Eckington bridge is a popular place for open water swimming

Cold water swimming for mental health: 5 things to consider before you start

If you haven’t heard about the benefits of cold water swimming for mental health, you have probably been living under a rock lately. Mainstream media is awash with tales of Wim Hof and a host of fabulous cold water swimmers. If you speak to one of us (yes, I am one!), we light up with joy. Enthusing about how we feel better physically and mentally, less stressed and more alive. Would I encourage you to join me in the cold water? Absolutely. But let’s just backtrack before you dive in. Feeling alive relies on actually remaining alive. So, let’s take a moment to look into a few notes of caution before taking the plunge.

Eckington bridge is a popular place for open water swimming
A popular open water swimming spot in Worcestershire

1. Cold water swimming for mental health is NOT therapy

Does cold water swimming make you feel better if you are stressed? Absolutely, 100% yes. Work, family and life stresses melt away when you hit the water. But it is not an instant cure for someone who is struggling with depression or emotional wellbeing. Please speak to a professional before embarking on cold water swimming, either organised or otherwise. If speaking to a therapist seems out of reach financially, it is worth bearing in mind that online therapy can be paid for by insurance in certain circumstances. You can also reach out to your GP or check out the list of mental health resources provided by the Mental Health Foundation.

2. Swim safely

For many of us, part of the lure of cold water swimming is being in nature. This means swimming in bodies of water that are unregulated, not lifeguarded and may present hidden dangers. That’s why safety always has to come first. I usually swim with a friend. Whilst I enjoy the social aspect of that, there is a safety element to it as well. If something did go wrong, we would look out for each other. It’s equally important to know the body of water you are going to swim in. Do your research, speak to people who have swam there before and check for hidden hazards before getting in. The National Water Safety forum has some more tips on staying safe when open water swimming.

Misty sun reflecting on a river with trees either side of the river an example of being in touch with nature when cold water swimming for mental health
Swim safely – you don’t know what is under the water

3. Look after your heart

If I had written this a couple of months ago, I wouldn’t have thought to mention looking after your heart. But due to tragic circumstances (not related to open water swimming), it is a topic I have become acutely aware of recently. Long QT is a condition that can cause fast and chaotic heart rhythm. This can cause sudden fainting, seizures and even death. Cardiac Risk in the Young (CRY) state on their website:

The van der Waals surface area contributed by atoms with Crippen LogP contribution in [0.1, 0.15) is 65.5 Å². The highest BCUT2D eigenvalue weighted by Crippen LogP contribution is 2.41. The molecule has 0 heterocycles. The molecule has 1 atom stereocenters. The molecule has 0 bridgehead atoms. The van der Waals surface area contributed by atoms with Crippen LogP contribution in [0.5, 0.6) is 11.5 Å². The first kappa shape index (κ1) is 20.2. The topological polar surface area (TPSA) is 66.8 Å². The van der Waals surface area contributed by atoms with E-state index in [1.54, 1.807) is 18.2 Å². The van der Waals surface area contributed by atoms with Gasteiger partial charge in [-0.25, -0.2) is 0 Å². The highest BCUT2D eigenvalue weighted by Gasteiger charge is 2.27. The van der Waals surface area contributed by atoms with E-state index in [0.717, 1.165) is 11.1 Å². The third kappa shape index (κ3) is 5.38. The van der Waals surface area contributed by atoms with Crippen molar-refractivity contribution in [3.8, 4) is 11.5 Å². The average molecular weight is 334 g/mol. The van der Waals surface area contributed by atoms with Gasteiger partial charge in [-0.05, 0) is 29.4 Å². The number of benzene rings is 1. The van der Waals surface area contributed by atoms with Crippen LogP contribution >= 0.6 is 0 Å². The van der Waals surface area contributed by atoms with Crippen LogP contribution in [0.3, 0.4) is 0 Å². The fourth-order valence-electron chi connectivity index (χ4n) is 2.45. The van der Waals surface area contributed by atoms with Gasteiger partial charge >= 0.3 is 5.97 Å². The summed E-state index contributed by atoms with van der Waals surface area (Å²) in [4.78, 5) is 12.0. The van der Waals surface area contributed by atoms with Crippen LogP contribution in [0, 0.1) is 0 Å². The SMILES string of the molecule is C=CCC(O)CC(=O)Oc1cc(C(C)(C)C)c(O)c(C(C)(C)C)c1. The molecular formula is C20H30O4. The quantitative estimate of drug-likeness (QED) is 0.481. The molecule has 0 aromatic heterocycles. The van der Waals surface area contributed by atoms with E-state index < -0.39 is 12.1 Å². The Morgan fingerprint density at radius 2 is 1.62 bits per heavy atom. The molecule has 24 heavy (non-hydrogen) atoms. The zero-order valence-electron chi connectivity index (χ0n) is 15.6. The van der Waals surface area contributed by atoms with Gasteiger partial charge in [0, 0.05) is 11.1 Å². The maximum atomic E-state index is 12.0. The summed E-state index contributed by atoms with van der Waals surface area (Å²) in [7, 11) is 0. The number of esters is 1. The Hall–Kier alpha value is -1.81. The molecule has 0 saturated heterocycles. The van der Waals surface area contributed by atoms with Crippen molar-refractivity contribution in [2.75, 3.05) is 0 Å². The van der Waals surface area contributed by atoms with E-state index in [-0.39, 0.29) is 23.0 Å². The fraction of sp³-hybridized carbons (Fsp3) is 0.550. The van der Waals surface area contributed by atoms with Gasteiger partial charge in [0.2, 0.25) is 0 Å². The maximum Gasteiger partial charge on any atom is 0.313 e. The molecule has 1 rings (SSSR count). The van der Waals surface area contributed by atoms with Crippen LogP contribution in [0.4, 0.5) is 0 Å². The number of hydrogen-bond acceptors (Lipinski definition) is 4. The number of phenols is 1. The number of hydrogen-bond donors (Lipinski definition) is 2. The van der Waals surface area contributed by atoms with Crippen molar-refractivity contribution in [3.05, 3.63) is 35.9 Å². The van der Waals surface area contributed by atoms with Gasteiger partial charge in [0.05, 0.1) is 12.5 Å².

“The most common sporting discipline that is associated with sudden death in long QT syndrome is swimming. The thought process is that the dive into the water at the beginning of a swimming contest incites an adrenergic surge – that is a rapid rise in adrenalin levels – probably because the face and the body hits cold water suddenly. This surge in adrenalin causes the heart to go into an abnormal rhythm – so most deaths in long QT syndrome appear to occur in swimmers.”

Cardiac Risk In The Young

They offer free cardiac screening to anybody aged 14 to 35. It is something to consider before embarking on cold water swimming.

4. Understanding hypothermia when cold water swimming for mental health

Whilst cold water swimming for mental health has many benefits, it can also be dangerous. Hypothermia is technically a core body temperature below 35˚C, but you are likely to start feeling it if your temperature drops under 36˚C. It is important to recognise the signs that you may be developing hypothermia, which include:

  • Shivering uncontrollably
  • Loss of coordination
  • Feeling weak or sluggish
  • Clenching jaw and struggling to speak
  • Loss of control of hands, they may become “claw like”

When first starting out with cold water swimming, it is important to stay in for a short period of time only. You can gradually build up the length of time you stay in, but only if you feel comfortable. After drop is another important thing to bear in mind. You may continue to cool down for 30 minutes after exiting the water. The Outdoor Swimming Society has more information on hypothermia here.

Frosty grass with river at sunrise in the background to illustrate warming up after cold water swimming for mental health
Frost on the ground – the river temperature is going to be very cold!

5. Awareness is everything

Three important points about awareness:

  1. Intoxication: Never swim while intoxicated. You are more likely to be at risk from the above issues, less likely to be aware of hazards under the water and your risk of harm increases significantly.
  2. Be seen: Make sure that people are aware of you. Tell someone where you are, wear a brightly coloured hat and / or a tow float to be seen by other water users.
  3. Be aware of your self and your surroundings: One of the reasons why open water swimming is so beneficial is because you have to be fully aware of yourself and your surroundings. Everything else that you are worrying about becomes briefly irrelevant. Be aware of how you are feeling, your connection with nature, your surroundings and your safety.

The benefits of cold water swimming

Did I put you off? I hope not. Whilst there is a lot to consider, cold water swimming for mental health does have a multitude of benefits. I have lots of posts about open water swimming in the health and fitness section of my site. In particular, you might enjoy this one about why we swim.

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